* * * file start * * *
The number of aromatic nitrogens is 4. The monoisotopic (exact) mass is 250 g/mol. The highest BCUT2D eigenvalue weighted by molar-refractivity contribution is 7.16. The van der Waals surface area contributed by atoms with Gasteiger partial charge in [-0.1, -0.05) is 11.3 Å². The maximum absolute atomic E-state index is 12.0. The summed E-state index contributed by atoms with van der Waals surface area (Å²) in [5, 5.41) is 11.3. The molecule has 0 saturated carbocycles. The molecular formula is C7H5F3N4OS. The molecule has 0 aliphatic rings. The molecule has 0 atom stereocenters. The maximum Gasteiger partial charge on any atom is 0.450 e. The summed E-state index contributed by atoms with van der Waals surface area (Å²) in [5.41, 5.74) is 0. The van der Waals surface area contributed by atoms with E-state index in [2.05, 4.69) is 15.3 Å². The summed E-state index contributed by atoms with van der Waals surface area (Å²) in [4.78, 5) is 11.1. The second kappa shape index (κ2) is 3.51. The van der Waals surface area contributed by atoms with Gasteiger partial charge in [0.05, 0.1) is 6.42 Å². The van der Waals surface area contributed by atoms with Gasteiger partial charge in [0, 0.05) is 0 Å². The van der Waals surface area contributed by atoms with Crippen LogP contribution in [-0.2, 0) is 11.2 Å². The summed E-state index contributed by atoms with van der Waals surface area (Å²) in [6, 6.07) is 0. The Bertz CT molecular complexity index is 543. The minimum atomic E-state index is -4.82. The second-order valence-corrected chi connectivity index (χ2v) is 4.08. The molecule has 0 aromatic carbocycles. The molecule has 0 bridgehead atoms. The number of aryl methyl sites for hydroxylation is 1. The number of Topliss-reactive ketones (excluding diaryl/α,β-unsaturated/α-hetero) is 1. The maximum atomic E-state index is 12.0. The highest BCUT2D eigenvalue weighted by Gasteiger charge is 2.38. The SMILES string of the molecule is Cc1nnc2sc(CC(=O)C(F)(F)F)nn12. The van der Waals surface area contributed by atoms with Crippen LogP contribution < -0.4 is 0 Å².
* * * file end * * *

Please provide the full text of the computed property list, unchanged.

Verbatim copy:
The number of aromatic nitrogens is 4. The monoisotopic (exact) mass is 250 g/mol. The highest BCUT2D eigenvalue weighted by molar-refractivity contribution is 7.16. The van der Waals surface area contributed by atoms with Gasteiger partial charge in [-0.1, -0.05) is 11.3 Å². The maximum absolute atomic E-state index is 12.0. The summed E-state index contributed by atoms with van der Waals surface area (Å²) in [5, 5.41) is 11.3. The molecule has 0 saturated carbocycles. The molecular formula is C7H5F3N4OS. The molecule has 0 aliphatic rings. The molecule has 0 atom stereocenters. The maximum Gasteiger partial charge on any atom is 0.450 e. The summed E-state index contributed by atoms with van der Waals surface area (Å²) in [5.41, 5.74) is 0. The van der Waals surface area contributed by atoms with E-state index in [2.05, 4.69) is 15.3 Å². The summed E-state index contributed by atoms with van der Waals surface area (Å²) in [4.78, 5) is 11.1. The second kappa shape index (κ2) is 3.51. The van der Waals surface area contributed by atoms with Gasteiger partial charge in [0.05, 0.1) is 6.42 Å². The van der Waals surface area contributed by atoms with Gasteiger partial charge in [0, 0.05) is 0 Å². The van der Waals surface area contributed by atoms with Crippen LogP contribution in [-0.2, 0) is 11.2 Å². The summed E-state index contributed by atoms with van der Waals surface area (Å²) in [6, 6.07) is 0. The Bertz CT molecular complexity index is 543. The minimum atomic E-state index is -4.82. The second-order valence-corrected chi connectivity index (χ2v) is 4.08. The molecule has 0 aromatic carbocycles. The molecule has 0 bridgehead atoms. The number of aryl methyl sites for hydroxylation is 1. The number of Topliss-reactive ketones (excluding diaryl/α,β-unsaturated/α-hetero) is 1. The maximum atomic E-state index is 12.0. The highest BCUT2D eigenvalue weighted by Gasteiger charge is 2.38. The SMILES string of the molecule is Cc1nnc2sc(CC(=O)C(F)(F)F)nn12. The van der Waals surface area contributed by atoms with Crippen LogP contribution < -0.4 is 0 Å².